Canadian mining companies have now spread themselves across the globe, making mining-agreements or concessions with many underdeveloped nations. These days, says Kneen, “the Toronto Stock Exchange is the number one (generator) for mining capital in the world.”
On its web site Banro prides itself “by increasing and developing its significant gold assets in a socially and environmentally responsible manner”. One of its foundations working in South Kivu recently built two high-schools, completed a potable water delivery system serving 18,000 people, built 100 km of roads and shipped in health supplies. On the flip side, China promised to build roads, highways, universities, schools and health centers as part of a $9 billion deal to access Congo minerals.
“Banro will have enough money coming in to do some regional development in South Kivo, which is pretty remote,” says Kneen.
Perhaps hearing the calls for more infrastructure, on February 25th Banro promised another $1 million for Congo projects, adding that they’ll pay more taxes on potential profits.
Nevertheless, in an effort to reassure investors over the region’s off-again, on-again wars – caused mostly by the plundering of Congo minerals by rebels, mining multi-nationals and DRC’s neighboring countries, such as Rwanda and Uganda – Banro has publicly said South Kivu’s lack of infrastructure is actually a good thing.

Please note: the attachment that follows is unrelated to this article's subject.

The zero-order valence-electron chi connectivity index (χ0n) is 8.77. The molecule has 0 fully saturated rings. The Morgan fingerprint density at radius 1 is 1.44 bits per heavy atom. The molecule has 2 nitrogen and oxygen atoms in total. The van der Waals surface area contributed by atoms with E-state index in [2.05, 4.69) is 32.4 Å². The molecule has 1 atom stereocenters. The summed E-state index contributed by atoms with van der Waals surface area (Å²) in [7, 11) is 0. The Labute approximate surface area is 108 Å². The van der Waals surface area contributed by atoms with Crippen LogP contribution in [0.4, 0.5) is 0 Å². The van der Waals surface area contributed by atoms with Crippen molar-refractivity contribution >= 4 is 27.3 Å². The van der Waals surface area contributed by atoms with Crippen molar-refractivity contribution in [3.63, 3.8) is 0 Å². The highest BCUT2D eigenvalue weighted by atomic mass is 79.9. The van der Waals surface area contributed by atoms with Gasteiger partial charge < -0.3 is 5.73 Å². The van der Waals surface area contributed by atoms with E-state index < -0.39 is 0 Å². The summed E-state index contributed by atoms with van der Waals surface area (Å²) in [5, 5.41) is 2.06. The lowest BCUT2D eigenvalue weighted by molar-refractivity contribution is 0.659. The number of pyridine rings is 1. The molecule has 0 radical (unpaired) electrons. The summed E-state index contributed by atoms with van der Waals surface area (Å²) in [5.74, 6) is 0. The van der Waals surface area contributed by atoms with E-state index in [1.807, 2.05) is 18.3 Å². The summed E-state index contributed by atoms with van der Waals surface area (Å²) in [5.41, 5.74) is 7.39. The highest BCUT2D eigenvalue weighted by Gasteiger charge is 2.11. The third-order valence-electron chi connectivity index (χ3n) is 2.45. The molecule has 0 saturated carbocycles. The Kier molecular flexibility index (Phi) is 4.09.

“There’s very little transportation infrastructure between where the fighting is and where (Banro’s mines are)” said Martin Jones, Banro’s vice-president of corporate development in a February issue of The Northern Miner, a trade-association magazine. The fighting, he claimed, is 200 kilometers or more away and “is unlikely to spread (and) the issues that are being fought over…have limited impact on people in the rest of the Congo.” Keep in mind this is a conflict where the UN says 45,000 women were raped in 2005, and in some cases as reported by the Independent, deliberately wounded in sexual organs by firearms.
The Banro deal in the DRC is the future of Canadian mining in central Africa. To offer some context, here is some past history of several Canadian mining companies in central Africa:
In October of 2004, Anvil Mining, the leading copper producer in the DRC, had to shut down production at their Dikulushi Mine when a so-called “rebellion” took place in a nearby village – a rebellion of “ten to twelve” villagers that had nothing to do with mining, said Kneen. Congolese Armed Forces (FARDC), of the DRC government, proceeded to seize the town, says Kneen, then went door-to-door “raping and pillaging”. Between 70 to 100 civilians were killed including women and children. Kneen said the Congo forces had Anvil’s “full cooperation”. Anvil claimed the Congo forces basically put a gun to their chest. Anvil nevertheless offered up trucks and logistics, says Kneen, trucks that transported troops and dead civilians. In the aftermath, the Canadian government essentially looked the other way. “They refused to investigate because there’s no legal mechanism in place,” says Kneen.